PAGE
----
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The flaws of capitalism

I recently read a bril­liant com­ment the sums up the essen­tial flaw of cap­i­tal­ism vs com­mu­nism (I edited out mis­takes and clar­i­fied the meaning):

The flaw of cap­i­tal­ism is greed & nar­cis­sism (cap­i­tal­ism rewards greed, as long as you are not caught). The fatal flaw of com­mu­nism is exactly the same (greedy peo­ple are still greedy but now they just play under dif­fer­ent rules). For as long as humans fail to address their own inher­ent per­son­al­ity dis­or­ders, any sys­tem will be vul­ner­a­ble to the machi­na­tions of clever / unscrupu­lous folks try­ing to get more for them­selves at the expense of oth­ers. That is why we see the exact same types of inequal­i­ties & ‘elites’ ruin both.”

It’s true that cap­i­tal­ism is risky and unfair (isn’t life sup­posed to be risky and unfair?), but the prob­lem with try­ing to fix these issues is that when peo­ple try, they more often than not end up mak­ing soci­ety even more inse­cure and unfair. That doesn’t mean that every pub­lic ven­ture is doomed to do more harm than good (for exam­ple roads and defense work great).

The cur­rent fail­ures of cap­i­tal­ism: monop­o­lies, debt, and grossly uneven dis­tri­b­u­tion of income result from the same peo­ple who take advan­tage of the cur­rent sys­tem as they would under any sys­tem. While no sys­tem is fool­proof, the best is no doubt a philo­soph­i­cal med­ley of left and right ideas (which is what we already have).

Some believe that cap­i­tal­ism is “doomed to destroy itself” out of prin­ci­ple but look how quickly other sys­tems destroy them­selves (com­mu­nism implodes rather quickly under bad lead­er­ship). As far as social poli­cies go, bet­ter to side with those that pri­or­i­tize free­dom than put faith in the good of bureau­crats (not that they are bad peo­ple, but there’s a rea­son we say that the road to hell is paved with good intentions).

p.s. for your enjoy­ment: ronald regan telling some funny jokes on ideology


Franklin’s 13 Virtues: Silence

The virtue of silence explained in just 7 sen­tences, enjoy!

Speak not but what may ben­e­fit oth­ers or your­self; avoid tri­fling conversations.

The virtue of silence is about lim­it­ing how and when you speak. Speak­ing to ben­e­fit your­self and oth­ers means keep­ing con­ver­sa­tions pos­i­tive while avoid­ing the ten­dency to gos­sip. Neg­a­tiv­ity in speech is a man­i­fes­ta­tion of neg­a­tiv­ity in thought.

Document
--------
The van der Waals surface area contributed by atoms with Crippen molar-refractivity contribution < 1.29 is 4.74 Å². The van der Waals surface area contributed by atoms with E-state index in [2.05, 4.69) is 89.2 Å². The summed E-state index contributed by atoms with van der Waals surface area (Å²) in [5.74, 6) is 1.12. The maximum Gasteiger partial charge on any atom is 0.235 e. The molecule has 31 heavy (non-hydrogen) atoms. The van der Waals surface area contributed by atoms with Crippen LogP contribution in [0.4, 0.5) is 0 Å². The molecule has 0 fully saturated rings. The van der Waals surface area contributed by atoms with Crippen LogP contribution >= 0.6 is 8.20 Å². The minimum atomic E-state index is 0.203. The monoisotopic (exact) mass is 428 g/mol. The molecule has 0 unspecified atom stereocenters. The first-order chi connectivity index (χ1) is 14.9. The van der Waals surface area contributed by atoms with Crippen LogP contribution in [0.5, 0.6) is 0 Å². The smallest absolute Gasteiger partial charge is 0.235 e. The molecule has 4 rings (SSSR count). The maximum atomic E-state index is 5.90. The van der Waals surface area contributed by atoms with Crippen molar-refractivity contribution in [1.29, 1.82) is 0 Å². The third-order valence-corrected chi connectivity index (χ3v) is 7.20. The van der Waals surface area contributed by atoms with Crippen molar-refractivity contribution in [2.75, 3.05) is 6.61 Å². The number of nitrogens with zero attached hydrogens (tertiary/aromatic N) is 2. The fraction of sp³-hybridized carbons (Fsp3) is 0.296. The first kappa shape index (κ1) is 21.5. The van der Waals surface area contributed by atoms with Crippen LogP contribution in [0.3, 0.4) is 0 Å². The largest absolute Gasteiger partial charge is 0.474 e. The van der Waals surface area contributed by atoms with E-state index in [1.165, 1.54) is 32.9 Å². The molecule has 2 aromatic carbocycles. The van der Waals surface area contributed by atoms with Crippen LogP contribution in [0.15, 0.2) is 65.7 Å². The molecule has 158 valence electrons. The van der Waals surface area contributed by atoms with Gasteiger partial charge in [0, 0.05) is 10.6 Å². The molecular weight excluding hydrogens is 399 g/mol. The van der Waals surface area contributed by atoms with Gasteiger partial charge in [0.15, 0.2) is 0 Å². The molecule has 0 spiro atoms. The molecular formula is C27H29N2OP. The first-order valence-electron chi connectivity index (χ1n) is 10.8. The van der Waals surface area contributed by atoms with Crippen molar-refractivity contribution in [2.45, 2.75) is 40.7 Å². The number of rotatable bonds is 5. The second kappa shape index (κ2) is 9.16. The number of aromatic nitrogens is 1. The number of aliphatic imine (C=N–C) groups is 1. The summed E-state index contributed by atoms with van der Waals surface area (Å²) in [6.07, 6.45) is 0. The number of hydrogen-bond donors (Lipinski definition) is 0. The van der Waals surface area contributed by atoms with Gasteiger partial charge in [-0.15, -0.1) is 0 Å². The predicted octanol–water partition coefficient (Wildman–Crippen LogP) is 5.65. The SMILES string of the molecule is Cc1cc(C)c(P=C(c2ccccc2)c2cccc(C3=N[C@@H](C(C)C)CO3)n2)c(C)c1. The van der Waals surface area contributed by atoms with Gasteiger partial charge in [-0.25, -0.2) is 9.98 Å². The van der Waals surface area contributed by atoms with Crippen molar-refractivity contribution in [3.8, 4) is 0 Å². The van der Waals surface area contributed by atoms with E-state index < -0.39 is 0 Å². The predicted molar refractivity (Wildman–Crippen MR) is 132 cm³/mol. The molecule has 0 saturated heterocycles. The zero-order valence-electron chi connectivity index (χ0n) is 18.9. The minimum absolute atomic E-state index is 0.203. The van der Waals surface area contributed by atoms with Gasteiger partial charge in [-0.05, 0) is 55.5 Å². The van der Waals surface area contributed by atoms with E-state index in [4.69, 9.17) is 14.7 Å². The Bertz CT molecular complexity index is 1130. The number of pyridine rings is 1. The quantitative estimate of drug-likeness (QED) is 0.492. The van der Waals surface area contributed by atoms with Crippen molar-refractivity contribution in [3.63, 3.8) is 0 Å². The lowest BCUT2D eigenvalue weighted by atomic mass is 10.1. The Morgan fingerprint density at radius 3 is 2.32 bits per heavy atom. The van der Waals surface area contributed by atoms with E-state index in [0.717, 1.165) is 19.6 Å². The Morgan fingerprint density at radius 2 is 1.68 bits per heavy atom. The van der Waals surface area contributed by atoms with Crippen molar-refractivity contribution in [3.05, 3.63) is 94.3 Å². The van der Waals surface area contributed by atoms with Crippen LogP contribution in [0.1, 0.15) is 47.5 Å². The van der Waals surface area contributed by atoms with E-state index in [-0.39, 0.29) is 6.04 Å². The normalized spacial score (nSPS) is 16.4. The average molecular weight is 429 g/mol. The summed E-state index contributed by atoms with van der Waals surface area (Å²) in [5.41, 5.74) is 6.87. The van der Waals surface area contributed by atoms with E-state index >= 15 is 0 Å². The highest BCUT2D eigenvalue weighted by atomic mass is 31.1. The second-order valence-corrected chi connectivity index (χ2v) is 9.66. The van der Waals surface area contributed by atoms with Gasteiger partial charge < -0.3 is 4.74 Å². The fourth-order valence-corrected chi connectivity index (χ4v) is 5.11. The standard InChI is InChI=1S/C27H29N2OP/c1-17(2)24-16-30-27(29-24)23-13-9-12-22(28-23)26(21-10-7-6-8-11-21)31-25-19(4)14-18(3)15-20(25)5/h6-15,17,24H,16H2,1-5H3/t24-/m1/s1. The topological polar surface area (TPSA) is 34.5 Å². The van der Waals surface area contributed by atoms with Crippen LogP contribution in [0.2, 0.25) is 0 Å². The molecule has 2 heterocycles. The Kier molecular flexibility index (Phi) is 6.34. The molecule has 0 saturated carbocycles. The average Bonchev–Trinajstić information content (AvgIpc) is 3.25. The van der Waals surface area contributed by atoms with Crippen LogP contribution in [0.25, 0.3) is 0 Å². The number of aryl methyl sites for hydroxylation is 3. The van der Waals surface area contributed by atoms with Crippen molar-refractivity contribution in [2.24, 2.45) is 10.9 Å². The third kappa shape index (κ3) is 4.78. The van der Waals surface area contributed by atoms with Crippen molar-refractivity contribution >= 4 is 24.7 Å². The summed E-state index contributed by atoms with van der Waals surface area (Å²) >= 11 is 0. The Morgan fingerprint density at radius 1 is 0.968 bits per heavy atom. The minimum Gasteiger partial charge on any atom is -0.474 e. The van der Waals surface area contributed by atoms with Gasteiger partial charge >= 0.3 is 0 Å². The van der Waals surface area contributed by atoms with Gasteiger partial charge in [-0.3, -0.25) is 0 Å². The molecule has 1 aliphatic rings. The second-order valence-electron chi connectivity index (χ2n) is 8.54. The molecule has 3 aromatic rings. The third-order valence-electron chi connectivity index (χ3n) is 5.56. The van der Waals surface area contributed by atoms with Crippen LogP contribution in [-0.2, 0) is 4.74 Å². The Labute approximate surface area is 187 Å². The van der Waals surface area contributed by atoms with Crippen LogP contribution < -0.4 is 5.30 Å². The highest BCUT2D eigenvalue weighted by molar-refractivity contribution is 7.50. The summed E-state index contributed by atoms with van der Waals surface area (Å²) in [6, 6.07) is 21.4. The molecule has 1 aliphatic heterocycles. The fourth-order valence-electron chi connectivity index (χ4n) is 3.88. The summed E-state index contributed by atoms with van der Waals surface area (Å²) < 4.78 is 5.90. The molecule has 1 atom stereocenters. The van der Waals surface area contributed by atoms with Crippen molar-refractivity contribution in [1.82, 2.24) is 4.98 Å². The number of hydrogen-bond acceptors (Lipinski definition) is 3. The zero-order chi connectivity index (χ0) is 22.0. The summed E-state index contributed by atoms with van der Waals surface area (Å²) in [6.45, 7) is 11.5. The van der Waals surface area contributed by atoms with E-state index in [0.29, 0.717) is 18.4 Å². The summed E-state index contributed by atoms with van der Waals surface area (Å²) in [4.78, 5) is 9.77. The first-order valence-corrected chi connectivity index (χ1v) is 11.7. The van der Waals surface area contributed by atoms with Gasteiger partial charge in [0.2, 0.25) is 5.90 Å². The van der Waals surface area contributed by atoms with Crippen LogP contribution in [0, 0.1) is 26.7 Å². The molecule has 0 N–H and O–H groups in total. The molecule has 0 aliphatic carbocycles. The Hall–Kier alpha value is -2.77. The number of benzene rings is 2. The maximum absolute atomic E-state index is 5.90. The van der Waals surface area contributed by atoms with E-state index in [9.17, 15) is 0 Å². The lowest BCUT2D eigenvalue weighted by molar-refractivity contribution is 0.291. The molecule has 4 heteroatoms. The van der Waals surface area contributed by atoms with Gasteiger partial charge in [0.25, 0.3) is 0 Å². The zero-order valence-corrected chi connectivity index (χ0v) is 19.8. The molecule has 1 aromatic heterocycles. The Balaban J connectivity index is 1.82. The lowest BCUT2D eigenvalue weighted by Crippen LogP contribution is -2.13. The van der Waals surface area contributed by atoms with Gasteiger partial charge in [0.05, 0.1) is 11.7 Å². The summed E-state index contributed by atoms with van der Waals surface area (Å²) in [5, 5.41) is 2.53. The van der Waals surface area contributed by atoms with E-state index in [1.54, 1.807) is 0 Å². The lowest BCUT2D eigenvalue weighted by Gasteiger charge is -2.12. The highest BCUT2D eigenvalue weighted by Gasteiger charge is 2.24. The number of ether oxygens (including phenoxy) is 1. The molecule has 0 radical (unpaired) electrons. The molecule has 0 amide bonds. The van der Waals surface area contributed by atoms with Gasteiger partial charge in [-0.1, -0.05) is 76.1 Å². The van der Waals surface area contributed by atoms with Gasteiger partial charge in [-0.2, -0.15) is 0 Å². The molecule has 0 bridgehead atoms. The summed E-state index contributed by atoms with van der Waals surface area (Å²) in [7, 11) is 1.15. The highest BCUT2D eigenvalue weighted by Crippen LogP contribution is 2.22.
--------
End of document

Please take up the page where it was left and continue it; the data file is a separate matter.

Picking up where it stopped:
Less is more

Great con­ver­sa­tion­al­ists craft their words and limit their input because they under­stand that when it comes to words, less is more.

Trans­la­tion: “I am a suc­cess­ful young male look­ing for a poten­tial part­ner for a roman­tic long term rela­tion­ship. My hob­bies include ski­ing, read­ing, and writ­ing poetry. It’s okay to feel attracted to me, most women do, but under­stand that I am look­ing for the ONE. Would you be inter­ested in hav­ing din­ner with me tonight?”

Words are a commodity

Speak­ing too often and too quickly erodes the value of each indi­vid­ual word spo­ken. Avoid­ing tri­fling con­ver­sa­tions boosts the value of your words.

Blah blah blah lib­er­als blah blah blah gays blah blah national secu­rity blah blah fair and bal­anced blah blah blah ter­ror­ists blah blah abor­tion blah blah blah blah blah.

Con­tent Awareness

Under­stand­ing the virtue of silence brings con­tent aware­ness to your speech. Oth­er­wise you might just sound like an idiot.

Exact Quo­ta­tion.

This arti­cle is part of a series on Ben­jamin Franklin’s 13 Virtues:
1. Tem­per­ance: Eat not to dull ness; drink not to ele­va­tion.
2. Order: Let all your things have their places; let each part of your busi­ness have its time.
3. Silence: Speak not but what may ben­e­fit oth­ers or your­self; avoid tri­fling conversations.


4 reasons you should never gamble

Under­stand­ing Money

We trade money for what we want. To get money, we trade some­thing of value we have, such as our time, to give some­one else what they want. Say you want a girl­friend but you do not have any­thing she val­ues. You real­ize that what you really need is just sex so instead you trade your time to earn money which you can then give a hooker who can use your money to get that designer bag she really wants. Money is an indi­rect way to exchange value between peo­ple who would oth­er­wise have noth­ing else to trade.

Super­fi­cially, gam­bling is about trad­ing value cre­ated by you for the chance to win the value cre­ated by oth­ers. In truth, gam­bling is actu­ally about pay­ing for play­ing games in oxy­genated air con­di­tioned room. It isn’t cheap run­ning an estab­lish­ment with deal­ers, wait­resses, bar­tenders, bounc­ers, stock­hold­ers, secu­rity, main­te­nance, clean­ers, and per­form­ers. Their salaries aren’t paid by winners.

Cap­i­tal­ism: 1) Cre­ate value, 2) Get money, 3) Be Awesome.

The Gambler’s Mistake

It can be easy to equate win­ning money to mak­ing money. The only peo­ple who “make money” from gam­bling are the peo­ple who run casi­nos. Win­ning money does not cre­ate any value but shifts the value that loser cre­ated to the win­ner. On a side note, gam­bling is actu­ally bet­ter stim­u­lus than the gov­ern­ment print­ing off reams of money because at least there is value to back up the winner’s gain in money. In either case, no value is actu­ally being cre­ated. Gam­bling and print­ing money is like steal­ing from idiots, its easy except all it cre­ates are unpro­duc­tive leeches on society.